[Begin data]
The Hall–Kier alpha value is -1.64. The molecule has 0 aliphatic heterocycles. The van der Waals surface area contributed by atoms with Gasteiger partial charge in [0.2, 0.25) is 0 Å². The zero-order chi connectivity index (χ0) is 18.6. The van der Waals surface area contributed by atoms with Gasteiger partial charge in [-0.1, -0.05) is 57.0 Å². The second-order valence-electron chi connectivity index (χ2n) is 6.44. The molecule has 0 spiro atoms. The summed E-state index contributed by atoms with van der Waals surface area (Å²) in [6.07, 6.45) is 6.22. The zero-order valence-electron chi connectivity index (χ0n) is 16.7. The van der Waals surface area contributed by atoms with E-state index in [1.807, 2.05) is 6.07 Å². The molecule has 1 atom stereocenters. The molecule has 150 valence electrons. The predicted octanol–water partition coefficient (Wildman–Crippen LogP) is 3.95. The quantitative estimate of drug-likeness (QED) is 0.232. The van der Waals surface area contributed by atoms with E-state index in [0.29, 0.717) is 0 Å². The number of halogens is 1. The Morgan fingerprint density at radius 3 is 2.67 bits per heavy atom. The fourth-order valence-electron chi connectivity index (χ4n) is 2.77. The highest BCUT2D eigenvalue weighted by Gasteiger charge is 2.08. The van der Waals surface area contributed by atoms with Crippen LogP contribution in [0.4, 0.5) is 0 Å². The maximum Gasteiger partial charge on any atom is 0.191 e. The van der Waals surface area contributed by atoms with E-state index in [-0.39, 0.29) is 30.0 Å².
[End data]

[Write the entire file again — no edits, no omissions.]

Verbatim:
The Hall–Kier alpha value is -1.64. The molecule has 0 aliphatic heterocycles. The van der Waals surface area contributed by atoms with Gasteiger partial charge in [0.2, 0.25) is 0 Å². The zero-order chi connectivity index (χ0) is 18.6. The van der Waals surface area contributed by atoms with Gasteiger partial charge in [-0.1, -0.05) is 57.0 Å². The second-order valence-electron chi connectivity index (χ2n) is 6.44. The molecule has 0 spiro atoms. The summed E-state index contributed by atoms with van der Waals surface area (Å²) in [6.07, 6.45) is 6.22. The zero-order valence-electron chi connectivity index (χ0n) is 16.7. The van der Waals surface area contributed by atoms with E-state index in [1.807, 2.05) is 6.07 Å². The molecule has 1 atom stereocenters. The molecule has 150 valence electrons. The predicted octanol–water partition coefficient (Wildman–Crippen LogP) is 3.95. The quantitative estimate of drug-likeness (QED) is 0.232. The van der Waals surface area contributed by atoms with E-state index in [0.29, 0.717) is 0 Å². The number of halogens is 1. The Morgan fingerprint density at radius 3 is 2.67 bits per heavy atom. The fourth-order valence-electron chi connectivity index (χ4n) is 2.77. The highest BCUT2D eigenvalue weighted by Gasteiger charge is 2.08. The van der Waals surface area contributed by atoms with Crippen LogP contribution in [0.4, 0.5) is 0 Å². The maximum Gasteiger partial charge on any atom is 0.191 e. The van der Waals surface area contributed by atoms with E-state index in [-0.39, 0.29) is 30.0 Å².